After a blockbuster $863 million theatrical run this summer, Guardians of the Galaxy Vol. 2 hit the home entertainment market recently as the first Marvel Studios 4K release. James Gunn threw himself mightily into the task of perfecting the MCU's freshman launch of a 4K release, and the results are (sorry, pun incoming) a marvel to behold. The film itself just gets better every time I watch it.
Spider-Man: Homecoming is winding down at the domestic box office, as its run in current foreign territories enters the final weeks as well. But the box office race is far from over for the web-head, as the latest MCU offering swings into China on September 8 with strong odds of putting up the second-highest box office tally of the franchise's 16 year history.
Trust me, you don't want to know how sausage is made. That's why there's a whole famous saying about it. Fans of anything, if they know too much about too many details too early in the process, tend to regret it. Any complex process -- even one resulting in things we love -- is bound to have steps and stumbles that don't conform to our idealized perception of the finished product. We're finding out just how true this is when it comes to movies.
Muck Rack makes it simple to find people, tweets, or articles that mention any name, keyword, company, hashtag etc. We've compiled this guide to help you make the most of your search.
Selecting a term
Start searching tweets, articles from media outlets, articles mentioned in tweets, journalists'
names, titles and bios with some suggested searches:
Companies or Topics (e.g. iPhone, Microsoft)
Phrases (e.g. "cloud computing") — use quotes to keep the terms together
Twitter handles (e.g. @username) — returns those who have mentioned or replied to
Names (e.g. "David Pogue")
Hashtags (e.g. #sxsw, #london2012)
Bio details (e.g. vegan, Olympics, father)
Muck Rack's Advanced Search allows for many boolean operators.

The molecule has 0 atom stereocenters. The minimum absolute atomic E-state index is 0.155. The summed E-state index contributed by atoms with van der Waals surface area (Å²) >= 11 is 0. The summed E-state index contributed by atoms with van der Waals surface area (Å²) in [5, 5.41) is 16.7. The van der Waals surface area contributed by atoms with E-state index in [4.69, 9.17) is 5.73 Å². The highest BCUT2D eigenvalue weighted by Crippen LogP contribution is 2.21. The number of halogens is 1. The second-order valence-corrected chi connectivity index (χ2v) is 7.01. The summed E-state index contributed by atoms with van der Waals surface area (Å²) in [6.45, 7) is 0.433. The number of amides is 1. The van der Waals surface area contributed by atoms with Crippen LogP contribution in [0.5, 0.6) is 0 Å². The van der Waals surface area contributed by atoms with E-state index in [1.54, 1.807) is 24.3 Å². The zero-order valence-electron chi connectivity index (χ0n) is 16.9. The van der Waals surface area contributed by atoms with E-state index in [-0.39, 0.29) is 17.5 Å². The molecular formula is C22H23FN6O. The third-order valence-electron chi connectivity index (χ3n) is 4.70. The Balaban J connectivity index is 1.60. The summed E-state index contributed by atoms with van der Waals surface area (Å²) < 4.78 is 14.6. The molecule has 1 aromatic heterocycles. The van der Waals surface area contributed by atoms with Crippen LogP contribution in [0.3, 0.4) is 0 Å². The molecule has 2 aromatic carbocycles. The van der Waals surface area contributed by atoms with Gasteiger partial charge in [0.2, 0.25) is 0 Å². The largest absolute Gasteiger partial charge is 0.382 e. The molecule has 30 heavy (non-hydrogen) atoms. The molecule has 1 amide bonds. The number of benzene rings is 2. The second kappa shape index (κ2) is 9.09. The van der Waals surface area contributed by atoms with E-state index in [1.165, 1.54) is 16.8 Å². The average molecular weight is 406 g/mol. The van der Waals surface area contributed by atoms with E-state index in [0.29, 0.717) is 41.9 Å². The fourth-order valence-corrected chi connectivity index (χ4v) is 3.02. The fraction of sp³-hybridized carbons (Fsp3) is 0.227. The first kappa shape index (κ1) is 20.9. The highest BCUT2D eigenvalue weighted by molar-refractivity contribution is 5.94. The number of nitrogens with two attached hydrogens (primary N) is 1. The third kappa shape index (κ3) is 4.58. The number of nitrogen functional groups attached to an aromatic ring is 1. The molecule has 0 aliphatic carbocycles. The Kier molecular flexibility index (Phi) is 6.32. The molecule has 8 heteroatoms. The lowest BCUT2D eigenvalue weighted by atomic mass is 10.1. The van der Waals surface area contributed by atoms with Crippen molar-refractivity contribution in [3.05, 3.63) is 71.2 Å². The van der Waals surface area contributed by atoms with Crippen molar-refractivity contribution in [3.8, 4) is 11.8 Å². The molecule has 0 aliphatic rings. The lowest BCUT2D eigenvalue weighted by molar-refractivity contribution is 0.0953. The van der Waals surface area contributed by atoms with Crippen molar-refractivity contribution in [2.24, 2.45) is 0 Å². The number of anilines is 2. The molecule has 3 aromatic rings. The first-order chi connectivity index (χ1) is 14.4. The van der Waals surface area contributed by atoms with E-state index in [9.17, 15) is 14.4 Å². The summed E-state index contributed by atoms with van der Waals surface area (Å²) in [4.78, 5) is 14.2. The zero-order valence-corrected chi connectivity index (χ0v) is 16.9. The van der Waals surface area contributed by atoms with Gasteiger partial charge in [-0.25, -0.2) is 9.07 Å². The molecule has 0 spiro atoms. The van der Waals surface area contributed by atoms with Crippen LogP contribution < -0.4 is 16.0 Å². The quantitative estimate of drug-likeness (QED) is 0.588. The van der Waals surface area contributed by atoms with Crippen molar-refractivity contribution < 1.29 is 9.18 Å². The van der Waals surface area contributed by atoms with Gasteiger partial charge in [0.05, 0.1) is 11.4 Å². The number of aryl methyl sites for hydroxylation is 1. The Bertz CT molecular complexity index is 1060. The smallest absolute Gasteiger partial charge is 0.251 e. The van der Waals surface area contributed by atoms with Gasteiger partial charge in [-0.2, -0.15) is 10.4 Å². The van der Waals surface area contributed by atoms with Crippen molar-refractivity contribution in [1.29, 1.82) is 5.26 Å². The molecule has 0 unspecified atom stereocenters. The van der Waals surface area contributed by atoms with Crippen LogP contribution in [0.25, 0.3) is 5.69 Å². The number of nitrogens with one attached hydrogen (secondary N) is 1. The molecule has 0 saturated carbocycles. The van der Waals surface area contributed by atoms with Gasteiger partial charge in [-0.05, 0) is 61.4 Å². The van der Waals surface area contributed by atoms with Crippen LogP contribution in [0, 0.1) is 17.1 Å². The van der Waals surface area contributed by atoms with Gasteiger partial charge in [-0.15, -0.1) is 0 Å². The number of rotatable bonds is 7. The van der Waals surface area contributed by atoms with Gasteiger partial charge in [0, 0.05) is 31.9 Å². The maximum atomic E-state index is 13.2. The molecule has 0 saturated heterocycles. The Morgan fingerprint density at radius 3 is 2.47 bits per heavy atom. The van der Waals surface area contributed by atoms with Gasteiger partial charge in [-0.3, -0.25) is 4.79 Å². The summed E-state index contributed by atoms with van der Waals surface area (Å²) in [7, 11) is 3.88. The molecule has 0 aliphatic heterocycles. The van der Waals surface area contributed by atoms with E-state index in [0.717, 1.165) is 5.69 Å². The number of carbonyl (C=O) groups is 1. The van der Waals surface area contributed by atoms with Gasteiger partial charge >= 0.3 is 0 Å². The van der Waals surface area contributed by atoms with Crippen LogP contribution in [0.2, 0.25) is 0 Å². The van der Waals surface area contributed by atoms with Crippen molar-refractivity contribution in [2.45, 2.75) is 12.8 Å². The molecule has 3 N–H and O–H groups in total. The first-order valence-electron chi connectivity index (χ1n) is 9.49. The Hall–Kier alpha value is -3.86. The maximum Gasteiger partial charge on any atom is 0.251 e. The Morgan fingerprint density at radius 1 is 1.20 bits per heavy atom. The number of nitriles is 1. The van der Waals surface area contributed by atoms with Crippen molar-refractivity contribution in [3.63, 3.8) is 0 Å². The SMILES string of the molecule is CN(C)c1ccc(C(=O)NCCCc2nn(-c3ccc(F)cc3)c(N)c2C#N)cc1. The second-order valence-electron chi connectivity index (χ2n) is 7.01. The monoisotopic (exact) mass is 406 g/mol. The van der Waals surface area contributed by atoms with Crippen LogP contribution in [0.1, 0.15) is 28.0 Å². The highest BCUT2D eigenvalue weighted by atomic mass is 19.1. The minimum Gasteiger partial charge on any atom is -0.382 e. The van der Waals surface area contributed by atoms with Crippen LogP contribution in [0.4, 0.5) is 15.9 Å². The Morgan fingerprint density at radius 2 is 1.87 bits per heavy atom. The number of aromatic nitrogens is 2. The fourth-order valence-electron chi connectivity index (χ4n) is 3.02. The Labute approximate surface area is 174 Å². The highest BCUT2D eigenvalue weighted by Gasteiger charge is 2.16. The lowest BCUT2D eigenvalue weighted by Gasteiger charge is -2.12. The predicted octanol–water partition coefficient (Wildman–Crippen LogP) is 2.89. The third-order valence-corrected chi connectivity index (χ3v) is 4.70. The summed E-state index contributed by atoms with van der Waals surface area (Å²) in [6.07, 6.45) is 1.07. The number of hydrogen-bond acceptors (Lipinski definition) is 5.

Find results that mention multiple specified terms, use AND or
+. For example, ensure each result contains both Elon Musk and Mark Zuckerberg by
searching Obama AND Romney or Obama + Romney.
Use the operators OR or , to broaden your search when you'd like either of
multiple terms to appear in results. (This is the default behavior of our search when no operators
are used.) For example, search for democrat OR republican to find results that refer to
Democrats and/or Republicans.
Use NOT or - to subtract results from your search. For
example, searching Disney will yield results about the Walt Disney Company as well as Walt Disney
World Resort. To exclude mentions of Disney World, search for Disney -World or Disney
When using one of these operators with a phrase, enclose it in quotation marks. For example, you can
find results about smartphones excluding Apple's iPhone 4S by searching smartphone -"iPhone
Exact case matching or punctuation
If you're searching for a brand name or keyword that relies on specific punctuation marks or capitalization, you can
find results that match your exact query by adding matchcase: before the keyword you're searching for, like matchcase:E*TRADE .
Use parentheses to separate multiple
boolean phrases. For example, to find journalists talking about having fun in Disney World or
Disneyland, search for ("disney world" OR disneyland) AND fun.
An asterisk can be used to search for any variation of a root word truncated by the asterisk. For example, searching for admin* will return results for administrator, administration, administer, administered, etc.
A near operator is an AND operator where you can control the distance between the words. You can vary the distance the near operation uses by adding a forward slash and number (between 0-99) such as strawberries NEAR/10 "whipped cream", which means the strawberries must exist within 10 words of "whipped cream".